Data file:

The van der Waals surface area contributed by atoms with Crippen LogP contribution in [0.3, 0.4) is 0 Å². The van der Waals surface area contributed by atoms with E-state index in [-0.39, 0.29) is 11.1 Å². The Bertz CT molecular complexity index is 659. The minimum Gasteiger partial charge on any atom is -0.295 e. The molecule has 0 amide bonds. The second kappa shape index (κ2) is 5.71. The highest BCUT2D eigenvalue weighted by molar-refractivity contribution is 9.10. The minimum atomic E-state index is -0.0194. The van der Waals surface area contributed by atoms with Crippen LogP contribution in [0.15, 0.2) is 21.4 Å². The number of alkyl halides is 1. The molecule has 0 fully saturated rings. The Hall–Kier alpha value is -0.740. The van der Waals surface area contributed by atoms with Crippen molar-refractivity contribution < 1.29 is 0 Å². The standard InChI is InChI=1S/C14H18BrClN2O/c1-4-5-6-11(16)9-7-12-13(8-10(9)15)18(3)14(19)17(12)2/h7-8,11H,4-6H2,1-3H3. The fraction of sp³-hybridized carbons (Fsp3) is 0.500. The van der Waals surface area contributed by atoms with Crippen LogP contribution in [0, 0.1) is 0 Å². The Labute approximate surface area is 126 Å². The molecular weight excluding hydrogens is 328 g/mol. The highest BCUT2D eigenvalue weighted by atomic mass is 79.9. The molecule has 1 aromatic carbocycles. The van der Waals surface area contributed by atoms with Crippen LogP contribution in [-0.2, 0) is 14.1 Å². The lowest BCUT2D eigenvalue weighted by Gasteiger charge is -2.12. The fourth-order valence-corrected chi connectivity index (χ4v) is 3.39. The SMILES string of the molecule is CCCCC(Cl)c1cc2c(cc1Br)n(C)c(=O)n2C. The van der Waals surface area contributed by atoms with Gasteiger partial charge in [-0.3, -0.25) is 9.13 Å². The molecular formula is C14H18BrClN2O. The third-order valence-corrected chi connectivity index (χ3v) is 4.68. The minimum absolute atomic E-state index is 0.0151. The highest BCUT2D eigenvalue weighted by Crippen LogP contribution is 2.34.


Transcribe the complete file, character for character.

The van der Waals surface area contributed by atoms with Crippen LogP contribution in [0.3, 0.4) is 0 Å². The van der Waals surface area contributed by atoms with E-state index in [-0.39, 0.29) is 11.1 Å². The Bertz CT molecular complexity index is 659. The minimum Gasteiger partial charge on any atom is -0.295 e. The molecule has 0 amide bonds. The second kappa shape index (κ2) is 5.71. The highest BCUT2D eigenvalue weighted by molar-refractivity contribution is 9.10. The minimum atomic E-state index is -0.0194. The van der Waals surface area contributed by atoms with Crippen LogP contribution in [0.15, 0.2) is 21.4 Å². The number of alkyl halides is 1. The molecule has 0 fully saturated rings. The Hall–Kier alpha value is -0.740. The van der Waals surface area contributed by atoms with Crippen molar-refractivity contribution < 1.29 is 0 Å². The standard InChI is InChI=1S/C14H18BrClN2O/c1-4-5-6-11(16)9-7-12-13(8-10(9)15)18(3)14(19)17(12)2/h7-8,11H,4-6H2,1-3H3. The fraction of sp³-hybridized carbons (Fsp3) is 0.500. The van der Waals surface area contributed by atoms with Crippen LogP contribution in [0, 0.1) is 0 Å². The Labute approximate surface area is 126 Å². The molecular weight excluding hydrogens is 328 g/mol. The highest BCUT2D eigenvalue weighted by atomic mass is 79.9. The molecule has 1 aromatic carbocycles. The van der Waals surface area contributed by atoms with Crippen LogP contribution in [-0.2, 0) is 14.1 Å². The lowest BCUT2D eigenvalue weighted by Gasteiger charge is -2.12. The fourth-order valence-corrected chi connectivity index (χ4v) is 3.39. The SMILES string of the molecule is CCCCC(Cl)c1cc2c(cc1Br)n(C)c(=O)n2C. The van der Waals surface area contributed by atoms with Gasteiger partial charge in [-0.3, -0.25) is 9.13 Å². The molecular formula is C14H18BrClN2O. The third-order valence-corrected chi connectivity index (χ3v) is 4.68. The minimum absolute atomic E-state index is 0.0151. The highest BCUT2D eigenvalue weighted by Crippen LogP contribution is 2.34.